While older, more conservative Civil Rights organizations urged Dianne Nash and the Nashville Students to halt the Freedom Rides, the brave and determined young group leader steadfastly refused and instead put out a call to CORE, (the Committee of Racial Equality; SNCC (the Student Non-Violent Coordinating Committee); and the SCLC (the Southern Christian Leadership Conference) headed by Dr. King to bring even more Freedom Riders on board.
Alarmed by the violence, President Kennedy dispatched his brother, then Attorney General Robert Kennedy to strike a deal with the state officials from Mississippi to ensure that the Freedom Riders would have safe passage to Jackson. In exchange for their safe passage (the National Guard would escort the Freedom Riders into the state), the Freedom Riders would be arrested on their arrival in Jackson.
Soon, the local jails in Jackson were filled to capacity. Over 350 of the Freedom Riders were placed behind bars and given a six-month sentence for “breach of peace” violations.Rather than posting bail immediately however, the Freedom Riders chose to remain in jail for forty days, the maximum amount of time one could remain in jail before losing their right of appeal. As the local jails filled up, many of the Freedom Riders were transferred to the newly built maximum-security facility at Parchman Farm located 140 miles outside of Jackson.
At Parchman the conditions worsened. Men and women prisoners were segregated from each other by race and sex. The female population was housed in the death row wing of the prison and neverallowed to go outside and mingle with the general population. Women in particular were subject to humiliating body searches and allowed no time for exercise.
The Freedom Riders responded to their harsh treatment by singing freedom songs from their cells. (One Freedom Rider was actually a bass singer with the San Francisco Opera.) When the guardsdemanded they stop their singing, the Freedom Riders refused. As punishment for their insolence, the guards took away their blankets. “Nights were cold,” recalls one Freedom Rider as theywere forced to sleep “on the cold, hard steel floor.” Scattered hunger strikes further weakened many of the Freedom Riders physically but did not dampen their moral resolve.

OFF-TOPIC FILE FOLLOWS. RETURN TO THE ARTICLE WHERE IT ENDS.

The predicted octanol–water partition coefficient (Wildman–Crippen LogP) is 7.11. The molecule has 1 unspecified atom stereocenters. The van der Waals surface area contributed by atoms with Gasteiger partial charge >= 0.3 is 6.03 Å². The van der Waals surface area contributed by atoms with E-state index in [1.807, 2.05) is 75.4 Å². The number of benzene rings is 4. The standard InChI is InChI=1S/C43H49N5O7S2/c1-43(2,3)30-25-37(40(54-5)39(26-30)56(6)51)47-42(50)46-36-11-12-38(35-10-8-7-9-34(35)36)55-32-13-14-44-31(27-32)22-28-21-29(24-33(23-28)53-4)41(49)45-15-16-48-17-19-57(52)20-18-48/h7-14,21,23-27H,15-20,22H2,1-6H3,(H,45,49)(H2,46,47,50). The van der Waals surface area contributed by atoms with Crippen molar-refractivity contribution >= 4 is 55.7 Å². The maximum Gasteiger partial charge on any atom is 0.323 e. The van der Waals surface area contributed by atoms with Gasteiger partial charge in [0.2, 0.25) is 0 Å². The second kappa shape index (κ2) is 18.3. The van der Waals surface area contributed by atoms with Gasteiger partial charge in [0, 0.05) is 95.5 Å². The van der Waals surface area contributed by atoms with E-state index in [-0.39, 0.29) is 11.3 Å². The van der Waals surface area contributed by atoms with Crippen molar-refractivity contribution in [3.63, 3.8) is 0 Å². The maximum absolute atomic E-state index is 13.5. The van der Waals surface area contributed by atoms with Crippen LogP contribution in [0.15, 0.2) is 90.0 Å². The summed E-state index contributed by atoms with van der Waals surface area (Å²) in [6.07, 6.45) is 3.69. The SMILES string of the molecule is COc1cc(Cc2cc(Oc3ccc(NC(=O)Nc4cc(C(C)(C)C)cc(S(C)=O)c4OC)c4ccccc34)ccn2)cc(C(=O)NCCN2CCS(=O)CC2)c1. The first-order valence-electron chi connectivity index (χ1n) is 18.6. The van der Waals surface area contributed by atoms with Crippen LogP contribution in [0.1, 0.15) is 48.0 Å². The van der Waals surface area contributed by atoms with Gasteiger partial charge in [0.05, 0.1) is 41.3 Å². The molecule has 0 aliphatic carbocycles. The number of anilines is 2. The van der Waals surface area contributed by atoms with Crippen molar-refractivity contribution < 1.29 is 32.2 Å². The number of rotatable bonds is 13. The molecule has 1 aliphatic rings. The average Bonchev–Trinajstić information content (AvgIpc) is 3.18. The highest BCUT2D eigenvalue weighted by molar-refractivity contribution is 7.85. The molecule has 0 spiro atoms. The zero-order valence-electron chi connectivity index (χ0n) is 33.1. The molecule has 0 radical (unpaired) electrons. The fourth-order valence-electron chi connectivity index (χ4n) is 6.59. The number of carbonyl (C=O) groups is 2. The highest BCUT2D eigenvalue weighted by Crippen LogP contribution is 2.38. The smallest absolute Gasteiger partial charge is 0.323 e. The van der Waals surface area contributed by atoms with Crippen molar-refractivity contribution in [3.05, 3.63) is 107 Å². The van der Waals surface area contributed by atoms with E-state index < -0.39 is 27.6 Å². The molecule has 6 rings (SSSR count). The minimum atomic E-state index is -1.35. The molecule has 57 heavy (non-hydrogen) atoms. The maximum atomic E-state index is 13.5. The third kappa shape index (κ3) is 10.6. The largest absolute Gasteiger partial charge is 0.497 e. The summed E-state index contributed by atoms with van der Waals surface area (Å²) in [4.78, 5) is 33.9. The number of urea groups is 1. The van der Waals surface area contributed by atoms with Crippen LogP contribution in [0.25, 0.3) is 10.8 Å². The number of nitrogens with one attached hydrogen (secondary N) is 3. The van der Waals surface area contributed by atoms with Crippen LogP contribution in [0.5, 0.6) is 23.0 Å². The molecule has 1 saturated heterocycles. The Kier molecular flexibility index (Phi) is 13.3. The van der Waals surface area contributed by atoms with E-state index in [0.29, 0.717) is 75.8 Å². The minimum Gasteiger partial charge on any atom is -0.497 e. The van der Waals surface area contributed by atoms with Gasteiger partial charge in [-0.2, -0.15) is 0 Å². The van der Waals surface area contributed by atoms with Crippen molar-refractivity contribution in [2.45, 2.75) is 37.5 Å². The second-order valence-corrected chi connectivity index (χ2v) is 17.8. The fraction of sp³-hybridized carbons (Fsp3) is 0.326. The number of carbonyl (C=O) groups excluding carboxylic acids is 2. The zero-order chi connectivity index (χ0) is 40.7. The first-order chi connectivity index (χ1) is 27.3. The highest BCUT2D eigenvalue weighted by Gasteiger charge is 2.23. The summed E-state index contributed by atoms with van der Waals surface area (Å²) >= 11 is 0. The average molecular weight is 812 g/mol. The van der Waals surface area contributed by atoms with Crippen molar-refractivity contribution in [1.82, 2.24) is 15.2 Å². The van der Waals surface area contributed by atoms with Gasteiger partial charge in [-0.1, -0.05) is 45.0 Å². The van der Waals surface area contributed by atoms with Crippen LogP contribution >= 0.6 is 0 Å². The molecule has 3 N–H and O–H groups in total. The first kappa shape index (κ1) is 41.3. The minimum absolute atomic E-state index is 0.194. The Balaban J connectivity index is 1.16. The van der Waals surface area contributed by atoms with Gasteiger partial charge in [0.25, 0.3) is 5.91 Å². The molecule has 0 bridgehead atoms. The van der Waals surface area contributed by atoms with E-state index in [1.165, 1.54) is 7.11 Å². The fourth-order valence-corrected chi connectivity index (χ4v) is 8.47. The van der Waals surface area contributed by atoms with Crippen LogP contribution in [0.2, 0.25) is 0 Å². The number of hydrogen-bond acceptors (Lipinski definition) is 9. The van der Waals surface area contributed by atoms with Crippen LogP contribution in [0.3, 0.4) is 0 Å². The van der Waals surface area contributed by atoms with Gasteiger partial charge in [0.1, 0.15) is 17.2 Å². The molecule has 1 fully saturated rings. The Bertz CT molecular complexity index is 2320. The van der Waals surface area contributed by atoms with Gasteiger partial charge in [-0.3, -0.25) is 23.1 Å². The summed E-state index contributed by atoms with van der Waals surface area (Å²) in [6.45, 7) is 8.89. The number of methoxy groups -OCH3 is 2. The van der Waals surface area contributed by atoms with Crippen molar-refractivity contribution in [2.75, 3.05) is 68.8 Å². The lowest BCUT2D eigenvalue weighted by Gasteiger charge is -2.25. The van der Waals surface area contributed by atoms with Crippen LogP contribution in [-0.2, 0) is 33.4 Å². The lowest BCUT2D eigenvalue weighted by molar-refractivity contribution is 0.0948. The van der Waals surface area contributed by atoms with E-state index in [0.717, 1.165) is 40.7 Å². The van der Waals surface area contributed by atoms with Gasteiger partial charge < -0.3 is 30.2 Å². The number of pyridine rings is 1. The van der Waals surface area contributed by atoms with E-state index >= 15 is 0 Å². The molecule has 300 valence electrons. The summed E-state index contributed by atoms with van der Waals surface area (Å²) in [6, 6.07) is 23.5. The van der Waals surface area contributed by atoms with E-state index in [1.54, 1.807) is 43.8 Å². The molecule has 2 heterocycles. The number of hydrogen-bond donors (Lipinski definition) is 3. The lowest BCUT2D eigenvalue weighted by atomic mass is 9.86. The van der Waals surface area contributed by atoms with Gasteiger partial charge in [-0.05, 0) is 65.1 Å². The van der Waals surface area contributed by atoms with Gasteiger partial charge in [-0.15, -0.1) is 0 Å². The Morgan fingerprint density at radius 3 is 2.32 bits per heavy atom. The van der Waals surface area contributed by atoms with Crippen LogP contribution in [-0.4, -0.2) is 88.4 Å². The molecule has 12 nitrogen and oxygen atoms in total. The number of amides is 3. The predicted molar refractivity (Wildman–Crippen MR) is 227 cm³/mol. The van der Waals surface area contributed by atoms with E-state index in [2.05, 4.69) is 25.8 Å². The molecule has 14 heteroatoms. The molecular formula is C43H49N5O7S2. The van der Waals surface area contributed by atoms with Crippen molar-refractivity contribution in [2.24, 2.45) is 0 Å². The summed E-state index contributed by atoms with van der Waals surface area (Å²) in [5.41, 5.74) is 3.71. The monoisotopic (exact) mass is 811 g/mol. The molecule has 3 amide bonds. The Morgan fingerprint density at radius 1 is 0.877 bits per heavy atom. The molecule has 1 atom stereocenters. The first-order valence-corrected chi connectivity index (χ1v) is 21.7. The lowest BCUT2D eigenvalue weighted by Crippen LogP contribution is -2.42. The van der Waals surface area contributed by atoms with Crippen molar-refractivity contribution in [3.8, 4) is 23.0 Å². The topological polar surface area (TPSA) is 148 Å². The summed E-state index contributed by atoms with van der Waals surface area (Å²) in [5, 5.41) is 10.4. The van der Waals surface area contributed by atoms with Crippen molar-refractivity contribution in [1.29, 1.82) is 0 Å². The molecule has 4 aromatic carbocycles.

Upon their release from jail, the Freedom Riders continued their efforts to end segregation in all walks of lifein the South. A second grassroots movement called “Freedom Highways” followed that was a precursor to the “FreedomSummer project” in 1964-1965 when thousands of student volunteers came to the South to work on voter registration, school and housing issues in the black community.
Five months after the first Freedom Rides left on their historic ride the Interstate Commerce Commission (ICC) in conjunction with the US Attorney General Robert Kennedy issued atough new Federal order banning segregation at all interstate public facilities based on “race, color or creed.” The law became effective on November 1st, 1961.
This Veteran’s Day, people from throughout the country will gather in Jackson, Mississippi to pay tribute to these brave American sons and daughters whose selfless act of courage helped pave the way for others to continue on the road to Civil Rights in America. And to pass on that legacy to future generations of Freedom Riders committed to building a better world of tomorrow today.
The following are first hand accounts from Freedom Riders recalling their experience as a Freedom Rider in 1961. Click on a Freedom Rider's name to read their account.
If you are a Freedom Riders who wants to add your oral history to this project, see the Anthology Project page.Scroll